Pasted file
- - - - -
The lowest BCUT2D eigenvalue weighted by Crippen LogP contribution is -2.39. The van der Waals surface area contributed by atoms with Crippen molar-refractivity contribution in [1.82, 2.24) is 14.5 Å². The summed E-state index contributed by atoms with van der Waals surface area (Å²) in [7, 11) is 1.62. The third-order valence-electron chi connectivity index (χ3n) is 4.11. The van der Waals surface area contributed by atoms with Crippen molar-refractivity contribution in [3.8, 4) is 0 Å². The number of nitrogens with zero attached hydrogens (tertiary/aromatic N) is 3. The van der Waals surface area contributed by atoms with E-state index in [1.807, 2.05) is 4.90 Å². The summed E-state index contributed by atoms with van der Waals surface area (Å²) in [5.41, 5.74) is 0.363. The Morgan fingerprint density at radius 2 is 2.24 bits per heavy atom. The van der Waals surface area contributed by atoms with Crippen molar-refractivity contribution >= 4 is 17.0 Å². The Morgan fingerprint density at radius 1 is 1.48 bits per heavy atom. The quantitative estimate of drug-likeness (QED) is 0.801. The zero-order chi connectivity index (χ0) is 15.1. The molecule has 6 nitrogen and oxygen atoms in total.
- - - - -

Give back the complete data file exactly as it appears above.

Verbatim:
The lowest BCUT2D eigenvalue weighted by Crippen LogP contribution is -2.39. The van der Waals surface area contributed by atoms with Crippen molar-refractivity contribution in [1.82, 2.24) is 14.5 Å². The summed E-state index contributed by atoms with van der Waals surface area (Å²) in [7, 11) is 1.62. The third-order valence-electron chi connectivity index (χ3n) is 4.11. The van der Waals surface area contributed by atoms with Crippen molar-refractivity contribution in [3.8, 4) is 0 Å². The number of nitrogens with zero attached hydrogens (tertiary/aromatic N) is 3. The van der Waals surface area contributed by atoms with E-state index in [1.807, 2.05) is 4.90 Å². The summed E-state index contributed by atoms with van der Waals surface area (Å²) in [5.41, 5.74) is 0.363. The Morgan fingerprint density at radius 2 is 2.24 bits per heavy atom. The van der Waals surface area contributed by atoms with Crippen molar-refractivity contribution >= 4 is 17.0 Å². The Morgan fingerprint density at radius 1 is 1.48 bits per heavy atom. The quantitative estimate of drug-likeness (QED) is 0.801. The zero-order chi connectivity index (χ0) is 15.1. The molecule has 6 nitrogen and oxygen atoms in total.